What's new

Sir Larry Scott..

MiamiBuffs

Wᴉɐɯᴉ qnɟɟs
Club Member
Yeah, but most Pac 12 stadiums just aren't that big. Even if every program sold out every game, most wouldn't crack the top 30 on this list
The 30th team on the list above is at 56,000 range. So Oregon and below meet the standard you suggest.

SchoolFootball stadiumCapacity
UCLARose Bowl91,936[40]
USCLos Angeles Memorial Coliseum77,500[44]
WashingtonHusky Stadium70,138[50]
CaliforniaCalifornia Memorial Stadium62,467[26]
Arizona StateSun Devil Stadium56,232[23]
ArizonaArizona Stadium56,037[20]
OregonAutzen Stadium54,000[31]
ColoradoFolsom Field53,613[29]
StanfordStanford Stadium50,424[37]
UtahRice-Eccles Stadium45,807[47]
Oregon StateReser Stadium43,363[34]
Washington StateMartin Stadium32,740[53]
[TBODY] [/TBODY]

The point about why the Pac 12 lacks behind in revenue has partly to do with attendance as a barometer of enthusiasm.
 
Last edited:

TSchekler

Club Member
Club Member
The 30th team on the list above is at 56,000 range. So Oregon and below meet the standard you suggest.

SchoolFootball stadiumCapacity
UCLARose Bowl91,936[40]
USCLos Angeles Memorial Coliseum77,500[44]
WashingtonHusky Stadium70,138[50]
CaliforniaCalifornia Memorial Stadium62,467[26]
Arizona StateSun Devil Stadium56,232[23]
ArizonaArizona Stadium56,037[20]
OregonAutzen Stadium54,000[31]
ColoradoFolsom Field53,613[29]
StanfordStanford Stadium50,424[37]
UtahRice-Eccles Stadium45,807[47]
Oregon StateReser Stadium43,363[34]
Washington StateMartin Stadium32,740[53]
[TBODY] [/TBODY]
The point about why the Pac 12 lacks behind in revenue has partly to do with attendance as a barometer of enthusiasm.
I agree with the general point (I made the original argument for this), but I would say the attendance relative to BIG and SEC programs is just not a great barometer with the massive capacity differences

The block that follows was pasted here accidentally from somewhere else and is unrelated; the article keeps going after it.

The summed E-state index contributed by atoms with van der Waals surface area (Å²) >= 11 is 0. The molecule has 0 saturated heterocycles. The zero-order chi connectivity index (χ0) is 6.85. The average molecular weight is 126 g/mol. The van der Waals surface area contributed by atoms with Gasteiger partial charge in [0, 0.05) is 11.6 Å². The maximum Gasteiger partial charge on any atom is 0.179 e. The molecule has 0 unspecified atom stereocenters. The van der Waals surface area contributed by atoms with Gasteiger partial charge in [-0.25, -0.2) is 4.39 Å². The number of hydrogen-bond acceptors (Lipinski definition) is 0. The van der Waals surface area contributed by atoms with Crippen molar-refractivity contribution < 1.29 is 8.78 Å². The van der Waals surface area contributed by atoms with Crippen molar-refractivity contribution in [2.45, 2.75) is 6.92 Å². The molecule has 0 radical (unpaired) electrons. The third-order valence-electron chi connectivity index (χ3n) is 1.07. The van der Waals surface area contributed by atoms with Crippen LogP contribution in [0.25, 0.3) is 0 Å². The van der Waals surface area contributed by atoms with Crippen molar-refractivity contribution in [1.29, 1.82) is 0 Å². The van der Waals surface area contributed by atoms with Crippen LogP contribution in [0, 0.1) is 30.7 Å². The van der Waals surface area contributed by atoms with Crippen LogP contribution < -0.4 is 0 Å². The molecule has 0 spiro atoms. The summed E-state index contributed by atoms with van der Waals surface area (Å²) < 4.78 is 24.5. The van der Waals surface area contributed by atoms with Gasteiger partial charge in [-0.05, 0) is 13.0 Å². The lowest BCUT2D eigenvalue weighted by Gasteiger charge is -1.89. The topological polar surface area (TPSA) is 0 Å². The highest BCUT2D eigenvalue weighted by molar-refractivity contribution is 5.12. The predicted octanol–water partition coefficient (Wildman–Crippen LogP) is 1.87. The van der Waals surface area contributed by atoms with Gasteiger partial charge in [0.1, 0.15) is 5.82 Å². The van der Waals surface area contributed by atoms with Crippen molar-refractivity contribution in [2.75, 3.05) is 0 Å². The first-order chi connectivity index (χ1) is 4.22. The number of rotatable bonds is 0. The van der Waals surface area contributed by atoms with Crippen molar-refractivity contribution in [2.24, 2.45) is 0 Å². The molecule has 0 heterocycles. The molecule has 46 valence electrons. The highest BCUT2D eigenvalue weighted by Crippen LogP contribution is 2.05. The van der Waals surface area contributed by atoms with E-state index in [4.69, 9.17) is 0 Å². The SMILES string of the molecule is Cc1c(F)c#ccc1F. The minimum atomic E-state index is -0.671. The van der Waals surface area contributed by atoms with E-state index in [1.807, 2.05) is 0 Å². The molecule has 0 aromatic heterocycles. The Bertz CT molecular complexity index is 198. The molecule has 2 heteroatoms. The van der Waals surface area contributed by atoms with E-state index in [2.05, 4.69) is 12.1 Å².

MiamiBuffs

Wᴉɐɯᴉ qnɟɟs
Club Member
I agree with the general point (I made the original argument for this), but I would say the attendance relative to BIG and SEC programs is just not a great barometer with the massive capacity differences
Agreed. The revenue disparity should also probably fall under the same reasoning. Some people just cant seem to figure that out though.
 

ScottyBuff

Well-Known Member
I agree with the general point (I made the original argument for this), but I would say the attendance relative to BIG and SEC programs is just not a great barometer with the massive capacity differences
Agreed. The revenue disparity should also probably fall under the same reasoning. Some people just cant seem to figure that out though.
Capacity is also an extension of the same "demand". The Pac-12 is actually going backwards in that metric (USC reducing seats at the Coliseum; Cal having just done so). Even if Washington State expanded their stadium to 60,000 I seriously doubt that they would ever sell out unless the Huskies came to town. There just isn't enough fans, donors, etc to support it. Which is also why there isn't enough TV fans to support a higher payout.
 
Last edited:

onealcd

Club Member
Club Member
Capacity is also an extension of the same "demand". The Pac-12 is actually going backwards in that metric (USC reducing seats at the Rose Bowl; Cal having just done so). Even if Washington State expanded their stadium to 60,000 I seriously doubt that they would ever sell out unless the Huskies came to town. Their just isn't enough fans, donors, etc to support it. Which is also why their isn't enough TV fans to support a higher payout.
Utah needs to expand to about 60k. I think they are coming up to around Folsom’s capacity but those fans pack that place.
 

ScottyBuff

Well-Known Member
Utah needs to expand to about 60k. I think they are coming up to around Folsom’s capacity but those fans pack that place.